Luxembourg-based Intelsat reports that its Intelsat 29E satellite (IS-29E) is now a total loss, after having reported earlier that the spacecraft suffered an anomaly.
Late on April 7, the Intelsat 29e propulsion system experienced damage that caused a leak of the propellant on board the satellite, resulting in a service disruption to customers..
That event caused a service outage on the Intelsat 29e satellite that affected maritime, aeronautical and wireless-operator customers in the Latin America, Caribbean and North Atlantic regions.
While working to recover the satellite, a second anomaly occurred, after which all efforts to recover the satellite were unsuccessful, Intelsat representatives said.
"Since the anomaly, Intelsat has been in active contact with affected customers," the global satellite operator said in a statement.
"Restoration paths on other Intelsat satellites serving the region and third-party satellites have been provided for a majority of the disrupted services. Migration and service restoration are well underway, highlighting the resiliency of the Intelsat fleet and the benefit of the robust Ku-band open architecture ecosystem," the statement explained.
Intelsat's declaration of IS-29E a total loss "means it will continue to drift uncontrolled along its current orbit in GEO [geostationary orbit]," said T.S. Kelso, the operator of CelesTrak, a leading source for orbital element sets and related software to keep an eye on satellites and orbital debris.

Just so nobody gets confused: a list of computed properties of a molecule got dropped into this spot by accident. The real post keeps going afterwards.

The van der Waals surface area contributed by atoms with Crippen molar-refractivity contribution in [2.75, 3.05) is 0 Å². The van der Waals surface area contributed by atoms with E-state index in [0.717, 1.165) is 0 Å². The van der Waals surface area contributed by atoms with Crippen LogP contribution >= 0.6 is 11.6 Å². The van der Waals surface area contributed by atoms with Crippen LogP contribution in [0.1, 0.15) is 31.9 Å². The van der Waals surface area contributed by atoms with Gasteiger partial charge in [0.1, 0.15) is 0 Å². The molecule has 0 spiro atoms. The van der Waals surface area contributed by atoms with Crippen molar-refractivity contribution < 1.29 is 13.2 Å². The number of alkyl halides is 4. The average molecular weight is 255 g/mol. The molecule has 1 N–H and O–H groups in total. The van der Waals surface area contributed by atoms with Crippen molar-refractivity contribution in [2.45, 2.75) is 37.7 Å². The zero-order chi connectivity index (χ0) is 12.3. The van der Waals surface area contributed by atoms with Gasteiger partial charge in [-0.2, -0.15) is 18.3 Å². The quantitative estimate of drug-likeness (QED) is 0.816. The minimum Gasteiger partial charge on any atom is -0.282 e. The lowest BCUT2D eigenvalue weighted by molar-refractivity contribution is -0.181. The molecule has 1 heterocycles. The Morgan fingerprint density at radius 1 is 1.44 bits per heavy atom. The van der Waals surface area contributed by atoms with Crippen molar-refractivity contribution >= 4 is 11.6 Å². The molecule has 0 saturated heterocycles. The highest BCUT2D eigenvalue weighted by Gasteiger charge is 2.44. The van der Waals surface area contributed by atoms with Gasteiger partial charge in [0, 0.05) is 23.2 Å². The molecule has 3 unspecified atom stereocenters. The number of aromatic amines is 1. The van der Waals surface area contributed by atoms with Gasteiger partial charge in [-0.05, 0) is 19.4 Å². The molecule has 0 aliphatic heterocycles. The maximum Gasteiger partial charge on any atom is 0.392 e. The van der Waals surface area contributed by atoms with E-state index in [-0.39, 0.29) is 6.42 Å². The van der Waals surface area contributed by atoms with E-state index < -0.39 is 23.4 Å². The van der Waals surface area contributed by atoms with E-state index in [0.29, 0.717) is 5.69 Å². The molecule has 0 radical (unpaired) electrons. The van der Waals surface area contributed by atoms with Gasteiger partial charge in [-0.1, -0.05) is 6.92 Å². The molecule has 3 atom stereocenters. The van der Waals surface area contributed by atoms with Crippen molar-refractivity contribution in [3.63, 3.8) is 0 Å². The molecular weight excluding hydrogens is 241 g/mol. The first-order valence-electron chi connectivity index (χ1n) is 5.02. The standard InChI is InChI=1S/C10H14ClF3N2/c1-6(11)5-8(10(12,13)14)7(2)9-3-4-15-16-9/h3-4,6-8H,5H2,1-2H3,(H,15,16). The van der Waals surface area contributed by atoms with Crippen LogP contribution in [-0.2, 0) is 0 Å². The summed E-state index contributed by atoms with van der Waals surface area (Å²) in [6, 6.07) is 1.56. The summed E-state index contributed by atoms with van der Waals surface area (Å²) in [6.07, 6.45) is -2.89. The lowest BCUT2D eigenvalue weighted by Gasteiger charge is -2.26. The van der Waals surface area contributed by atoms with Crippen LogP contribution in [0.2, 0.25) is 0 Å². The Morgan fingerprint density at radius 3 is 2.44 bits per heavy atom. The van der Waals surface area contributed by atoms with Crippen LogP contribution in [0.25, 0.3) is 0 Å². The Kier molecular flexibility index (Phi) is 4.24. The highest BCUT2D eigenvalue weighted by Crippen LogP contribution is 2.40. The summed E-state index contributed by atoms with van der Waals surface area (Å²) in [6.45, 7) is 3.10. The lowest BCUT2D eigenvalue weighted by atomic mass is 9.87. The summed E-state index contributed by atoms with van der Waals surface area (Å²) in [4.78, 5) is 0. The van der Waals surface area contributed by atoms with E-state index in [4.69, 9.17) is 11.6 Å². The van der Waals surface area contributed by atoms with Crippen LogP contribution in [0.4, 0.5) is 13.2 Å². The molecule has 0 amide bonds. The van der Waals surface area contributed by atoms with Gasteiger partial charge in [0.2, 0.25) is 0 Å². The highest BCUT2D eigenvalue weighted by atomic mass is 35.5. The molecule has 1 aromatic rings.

Kelso tweeted on April 16 that the current situation with IS-29E "continues to be quite troubling," with the satellite spiraling around its spacecraft siblings IS-11 & IS-32E. Additionally, there are reports of 13 pieces of associated debris, he said.
In an earlier tweet, on April 11, Kelso said he "watched nervously this morning" as IS-29E and NASA's Tracking Data Relay Satellite 3 "had what we consider a 'nightmare scenario' in GEO — a high-speed encounter(~1 km/s). Let's wish Intelsat luck on getting IS-29E back under control."
The Intelsat 29E satellite launched on Jan. 27, 2016, atop an Ariane 5 booster.
Meanwhile, according to the Intelsat statement, "a failure review board has been convened with the satellite's manufacturer, Boeing, to complete a comprehensive analysis of the cause of the anomaly."
"At this point, we know that it continues to spiral around the GEO belt, drifting at about 1.2 degrees of longitude per day," Kelso told Inside Outer Space. "That means it will be making a circuit of the belt in a little less than a year, and we will have one more large object to stay on our toes about and steer clear of for all of the other 500-plus operational GEO satellites."
You can keep tabs on the troublesome IS-29E satellite via CelesTrak's interactive 3D view.
Note: Click the globe icon for GEO; search for IS-29E (then clear the filter); click on IS-29E on right & track; click dots to see what they are.
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Leonard David wrote the forthcoming book "Moon Rush: The New Space Race," to be published by National Geographic in May 2019. A longtime writer for Space.com, David has been reporting on the space industry for more than five decades. Follow us on Twitter @Spacedotcom or Facebook.
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Leonard David is an award-winning space journalist who has been reporting on space activities for more than 50 years. Currently writing as Space.com's Space Insider Columnist among his other projects, Leonard has authored numerous books on space exploration, Mars missions and more, with his latest being "Moon Rush: The New Space Race" published in 2019 by National Geographic. He also wrote "Mars: Our Future on the Red Planet" released in 2016 by National Geographic. Leonard has served as a correspondent for SpaceNews, Scientific American and Aerospace America for the AIAA. He was received many awards, including the first Ordway Award for Sustained Excellence in Spaceflight History in 2015 at the AAS Wernher von Braun Memorial Symposium. You can find out Leonard's latest project at his website and on Twitter.